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Am J Med. 2006 Feb;119(2):147-54.

Medical versus surgical management of Staphylococcus aureus prosthetic valve endocarditis.

Author information

1
Division of Infectious Diseases, Mayo Clinic College of Medicine, Rochester, Minn, USA. sohail.mohammad@mayo.edu

Abstract

PURPOSE:

The study's purpose was to identify prognostic factors associated with mortality in Staphylococcus aureus prosthetic valve endocarditis and to determine whether these factors influenced decisions to treat medically versus surgically. We also analyzed whether there was a subset of patients who were cured with medical therapy alone.

SUBJECTS AND METHODS:

A retrospective review of patients with S aureus prosthetic valve endocarditis was performed. Demographic and clinical data were collected from existing medical records. Severity of illness was classified using American Society of Anesthesiologists (ASA) score. Impact of treatment on in-hospital mortality was assessed using multiple logistic regression analysis.

RESULTS:

Fifty-five patients met the Duke criteria for definite S aureus prosthetic valve endocarditis. Twenty-three patients were treated medically, and 32 patients had surgical intervention. Overall mortality was 36% (28% in the surgical group and 48% in the medical group). ASA score IV (P < .001) and older age (P = .014) were significant risk factors of mortality. Patients with ASA score IV (P = .037) and multiple prosthetic valves (P = .013) were less likely to undergo surgery. Medically treated patients were older compared with those in the surgical group (median age 66 vs 55 years, P = .04). All 4 patients aged less than 50 years in the medically treated group survived.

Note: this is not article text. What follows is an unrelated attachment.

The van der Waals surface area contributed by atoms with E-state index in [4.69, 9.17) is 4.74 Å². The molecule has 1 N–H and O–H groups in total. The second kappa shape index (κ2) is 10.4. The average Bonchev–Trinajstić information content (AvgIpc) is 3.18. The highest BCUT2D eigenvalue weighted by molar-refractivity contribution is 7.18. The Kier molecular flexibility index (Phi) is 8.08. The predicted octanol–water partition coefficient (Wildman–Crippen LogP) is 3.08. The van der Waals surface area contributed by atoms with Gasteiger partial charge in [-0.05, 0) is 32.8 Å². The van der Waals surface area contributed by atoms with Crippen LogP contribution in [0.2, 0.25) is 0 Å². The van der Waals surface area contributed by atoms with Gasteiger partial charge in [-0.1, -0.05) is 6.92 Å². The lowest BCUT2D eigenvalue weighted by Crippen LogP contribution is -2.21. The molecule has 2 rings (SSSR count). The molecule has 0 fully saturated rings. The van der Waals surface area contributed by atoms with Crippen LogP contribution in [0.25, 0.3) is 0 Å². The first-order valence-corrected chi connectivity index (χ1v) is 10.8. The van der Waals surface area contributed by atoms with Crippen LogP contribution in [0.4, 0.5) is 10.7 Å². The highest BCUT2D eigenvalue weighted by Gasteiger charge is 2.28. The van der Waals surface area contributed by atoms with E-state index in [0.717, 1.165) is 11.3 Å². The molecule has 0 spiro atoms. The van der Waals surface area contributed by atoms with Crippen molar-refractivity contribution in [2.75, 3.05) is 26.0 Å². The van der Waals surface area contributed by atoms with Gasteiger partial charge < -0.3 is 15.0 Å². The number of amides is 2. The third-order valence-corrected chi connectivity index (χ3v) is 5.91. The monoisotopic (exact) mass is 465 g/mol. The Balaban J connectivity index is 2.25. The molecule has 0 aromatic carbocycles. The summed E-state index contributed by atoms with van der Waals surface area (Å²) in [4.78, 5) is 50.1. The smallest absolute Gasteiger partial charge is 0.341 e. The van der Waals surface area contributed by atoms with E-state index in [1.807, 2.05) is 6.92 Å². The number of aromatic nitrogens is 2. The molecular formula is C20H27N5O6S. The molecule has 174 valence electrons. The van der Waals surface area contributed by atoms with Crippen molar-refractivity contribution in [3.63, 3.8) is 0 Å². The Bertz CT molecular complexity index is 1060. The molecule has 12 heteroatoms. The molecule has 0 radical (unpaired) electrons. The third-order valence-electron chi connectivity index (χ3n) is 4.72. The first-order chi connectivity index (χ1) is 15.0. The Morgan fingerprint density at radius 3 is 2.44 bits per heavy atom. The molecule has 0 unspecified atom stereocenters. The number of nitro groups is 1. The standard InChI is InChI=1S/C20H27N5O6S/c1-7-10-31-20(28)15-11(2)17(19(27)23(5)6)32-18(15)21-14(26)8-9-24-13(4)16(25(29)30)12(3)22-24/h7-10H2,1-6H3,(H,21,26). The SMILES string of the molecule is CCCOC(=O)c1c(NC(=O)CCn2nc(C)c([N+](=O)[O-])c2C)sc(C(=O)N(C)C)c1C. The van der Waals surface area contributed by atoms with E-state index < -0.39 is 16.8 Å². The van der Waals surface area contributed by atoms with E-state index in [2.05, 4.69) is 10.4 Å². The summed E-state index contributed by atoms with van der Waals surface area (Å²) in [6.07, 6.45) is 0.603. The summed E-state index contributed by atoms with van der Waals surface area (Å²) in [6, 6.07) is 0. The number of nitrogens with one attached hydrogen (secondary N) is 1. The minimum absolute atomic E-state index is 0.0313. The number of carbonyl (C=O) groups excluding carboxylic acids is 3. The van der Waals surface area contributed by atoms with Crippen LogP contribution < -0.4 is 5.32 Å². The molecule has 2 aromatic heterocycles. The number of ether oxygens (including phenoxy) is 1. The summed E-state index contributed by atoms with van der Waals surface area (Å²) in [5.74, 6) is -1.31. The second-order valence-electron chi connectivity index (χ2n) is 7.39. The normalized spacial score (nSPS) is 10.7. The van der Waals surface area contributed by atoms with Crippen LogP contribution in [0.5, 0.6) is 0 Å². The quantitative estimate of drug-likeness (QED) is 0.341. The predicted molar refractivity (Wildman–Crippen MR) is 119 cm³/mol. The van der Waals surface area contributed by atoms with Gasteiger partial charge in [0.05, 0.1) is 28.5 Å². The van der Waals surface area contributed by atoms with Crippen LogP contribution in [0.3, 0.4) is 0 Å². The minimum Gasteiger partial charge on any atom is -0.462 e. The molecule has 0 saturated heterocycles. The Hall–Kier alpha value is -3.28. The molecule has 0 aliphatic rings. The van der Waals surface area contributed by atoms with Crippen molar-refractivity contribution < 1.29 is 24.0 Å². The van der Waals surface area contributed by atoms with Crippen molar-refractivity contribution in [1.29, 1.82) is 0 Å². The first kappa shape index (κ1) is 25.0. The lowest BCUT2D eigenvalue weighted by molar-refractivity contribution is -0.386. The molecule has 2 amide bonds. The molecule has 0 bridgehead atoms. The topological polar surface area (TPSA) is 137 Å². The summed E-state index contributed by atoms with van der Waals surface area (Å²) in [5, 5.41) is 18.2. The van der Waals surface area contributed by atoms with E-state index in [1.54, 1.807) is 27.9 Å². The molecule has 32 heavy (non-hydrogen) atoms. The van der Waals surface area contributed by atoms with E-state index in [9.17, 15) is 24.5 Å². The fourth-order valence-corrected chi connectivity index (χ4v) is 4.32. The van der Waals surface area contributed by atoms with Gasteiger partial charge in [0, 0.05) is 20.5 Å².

CONCLUSION:

Mortality was generally higher in the medically treated patients with S aureus prosthetic valve endocarditis. Multivariable analysis showed that ASA class IV and bioprosthetic valves were independent predictors of mortality. A subset of medically treated patients characterized by age less than 50 years, ASA score III, and without cardiac, central nervous system, or systemic complications were cured without surgical intervention.

PMID:
16443417
DOI:
10.1016/j.amjmed.2005.09.037
[Indexed for MEDLINE]

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